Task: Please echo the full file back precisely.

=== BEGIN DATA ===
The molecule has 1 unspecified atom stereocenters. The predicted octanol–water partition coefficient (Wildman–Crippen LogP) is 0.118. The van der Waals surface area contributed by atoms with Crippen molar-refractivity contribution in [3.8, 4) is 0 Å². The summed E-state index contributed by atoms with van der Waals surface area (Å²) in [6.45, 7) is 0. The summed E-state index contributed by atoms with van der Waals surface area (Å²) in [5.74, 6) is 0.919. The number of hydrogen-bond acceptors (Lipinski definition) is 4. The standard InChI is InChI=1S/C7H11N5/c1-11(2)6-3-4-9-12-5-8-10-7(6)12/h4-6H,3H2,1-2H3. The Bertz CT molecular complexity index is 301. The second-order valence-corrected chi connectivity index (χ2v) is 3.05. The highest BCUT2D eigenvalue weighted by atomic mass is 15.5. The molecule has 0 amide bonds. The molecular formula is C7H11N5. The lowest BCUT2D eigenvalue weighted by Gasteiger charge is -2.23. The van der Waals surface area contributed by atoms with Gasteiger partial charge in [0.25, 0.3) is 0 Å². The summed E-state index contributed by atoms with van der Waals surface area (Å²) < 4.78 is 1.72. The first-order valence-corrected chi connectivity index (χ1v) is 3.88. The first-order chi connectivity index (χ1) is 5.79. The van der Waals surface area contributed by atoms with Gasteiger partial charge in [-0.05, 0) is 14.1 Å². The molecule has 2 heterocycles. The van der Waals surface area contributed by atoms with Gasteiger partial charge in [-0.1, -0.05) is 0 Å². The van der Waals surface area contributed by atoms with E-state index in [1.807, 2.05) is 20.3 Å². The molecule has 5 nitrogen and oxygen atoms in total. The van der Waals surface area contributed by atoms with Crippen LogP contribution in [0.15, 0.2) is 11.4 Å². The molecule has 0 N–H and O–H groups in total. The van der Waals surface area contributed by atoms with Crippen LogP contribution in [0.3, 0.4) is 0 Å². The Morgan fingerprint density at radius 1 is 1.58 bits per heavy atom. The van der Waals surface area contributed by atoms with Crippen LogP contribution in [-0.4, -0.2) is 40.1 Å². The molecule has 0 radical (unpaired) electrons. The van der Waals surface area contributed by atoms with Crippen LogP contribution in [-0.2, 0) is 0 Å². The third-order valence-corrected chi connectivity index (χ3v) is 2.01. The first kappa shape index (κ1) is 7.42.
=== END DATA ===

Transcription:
The molecule has 1 unspecified atom stereocenters. The predicted octanol–water partition coefficient (Wildman–Crippen LogP) is 0.118. The van der Waals surface area contributed by atoms with Crippen molar-refractivity contribution in [3.8, 4) is 0 Å². The summed E-state index contributed by atoms with van der Waals surface area (Å²) in [6.45, 7) is 0. The summed E-state index contributed by atoms with van der Waals surface area (Å²) in [5.74, 6) is 0.919. The number of hydrogen-bond acceptors (Lipinski definition) is 4. The standard InChI is InChI=1S/C7H11N5/c1-11(2)6-3-4-9-12-5-8-10-7(6)12/h4-6H,3H2,1-2H3. The Bertz CT molecular complexity index is 301. The second-order valence-corrected chi connectivity index (χ2v) is 3.05. The highest BCUT2D eigenvalue weighted by atomic mass is 15.5. The molecule has 0 amide bonds. The molecular formula is C7H11N5. The lowest BCUT2D eigenvalue weighted by Gasteiger charge is -2.23. The van der Waals surface area contributed by atoms with Gasteiger partial charge in [0.25, 0.3) is 0 Å². The summed E-state index contributed by atoms with van der Waals surface area (Å²) < 4.78 is 1.72. The first-order valence-corrected chi connectivity index (χ1v) is 3.88. The first-order chi connectivity index (χ1) is 5.79. The van der Waals surface area contributed by atoms with Gasteiger partial charge in [-0.05, 0) is 14.1 Å². The molecule has 2 heterocycles. The van der Waals surface area contributed by atoms with Gasteiger partial charge in [-0.1, -0.05) is 0 Å². The van der Waals surface area contributed by atoms with E-state index in [1.807, 2.05) is 20.3 Å². The molecule has 5 nitrogen and oxygen atoms in total. The van der Waals surface area contributed by atoms with Crippen LogP contribution in [0.15, 0.2) is 11.4 Å². The molecule has 0 N–H and O–H groups in total. The van der Waals surface area contributed by atoms with Crippen LogP contribution in [0.3, 0.4) is 0 Å². The Morgan fingerprint density at radius 1 is 1.58 bits per heavy atom. The van der Waals surface area contributed by atoms with Crippen LogP contribution in [-0.4, -0.2) is 40.1 Å². The molecule has 0 radical (unpaired) electrons. The van der Waals surface area contributed by atoms with Crippen LogP contribution in [-0.2, 0) is 0 Å². The third-order valence-corrected chi connectivity index (χ3v) is 2.01. The first kappa shape index (κ1) is 7.42.